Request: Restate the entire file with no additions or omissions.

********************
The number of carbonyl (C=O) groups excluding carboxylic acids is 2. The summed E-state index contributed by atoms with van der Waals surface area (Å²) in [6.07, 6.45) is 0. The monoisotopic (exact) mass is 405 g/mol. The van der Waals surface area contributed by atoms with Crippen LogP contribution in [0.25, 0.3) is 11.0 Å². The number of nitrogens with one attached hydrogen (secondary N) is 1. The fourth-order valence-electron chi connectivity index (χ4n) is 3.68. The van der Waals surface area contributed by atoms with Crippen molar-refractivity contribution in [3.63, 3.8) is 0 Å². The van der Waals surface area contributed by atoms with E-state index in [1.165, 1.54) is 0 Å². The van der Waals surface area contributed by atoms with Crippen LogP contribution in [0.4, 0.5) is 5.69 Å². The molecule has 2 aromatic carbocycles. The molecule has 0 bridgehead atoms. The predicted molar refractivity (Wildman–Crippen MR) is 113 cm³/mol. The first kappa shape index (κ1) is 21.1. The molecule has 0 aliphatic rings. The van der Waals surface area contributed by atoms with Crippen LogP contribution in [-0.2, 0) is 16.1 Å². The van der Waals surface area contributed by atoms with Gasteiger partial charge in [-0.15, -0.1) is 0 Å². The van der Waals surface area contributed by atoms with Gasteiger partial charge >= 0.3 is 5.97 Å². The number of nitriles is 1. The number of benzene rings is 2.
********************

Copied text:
The number of carbonyl (C=O) groups excluding carboxylic acids is 2. The summed E-state index contributed by atoms with van der Waals surface area (Å²) in [6.07, 6.45) is 0. The monoisotopic (exact) mass is 405 g/mol. The van der Waals surface area contributed by atoms with Crippen LogP contribution in [0.25, 0.3) is 11.0 Å². The number of nitrogens with one attached hydrogen (secondary N) is 1. The fourth-order valence-electron chi connectivity index (χ4n) is 3.68. The van der Waals surface area contributed by atoms with Crippen molar-refractivity contribution in [3.63, 3.8) is 0 Å². The van der Waals surface area contributed by atoms with E-state index in [1.165, 1.54) is 0 Å². The van der Waals surface area contributed by atoms with Crippen LogP contribution in [0.4, 0.5) is 5.69 Å². The molecule has 2 aromatic carbocycles. The molecule has 0 bridgehead atoms. The predicted molar refractivity (Wildman–Crippen MR) is 113 cm³/mol. The first kappa shape index (κ1) is 21.1. The molecule has 0 aliphatic rings. The van der Waals surface area contributed by atoms with Crippen LogP contribution in [-0.2, 0) is 16.1 Å². The van der Waals surface area contributed by atoms with Gasteiger partial charge in [-0.15, -0.1) is 0 Å². The van der Waals surface area contributed by atoms with Gasteiger partial charge >= 0.3 is 5.97 Å². The number of nitriles is 1. The number of benzene rings is 2.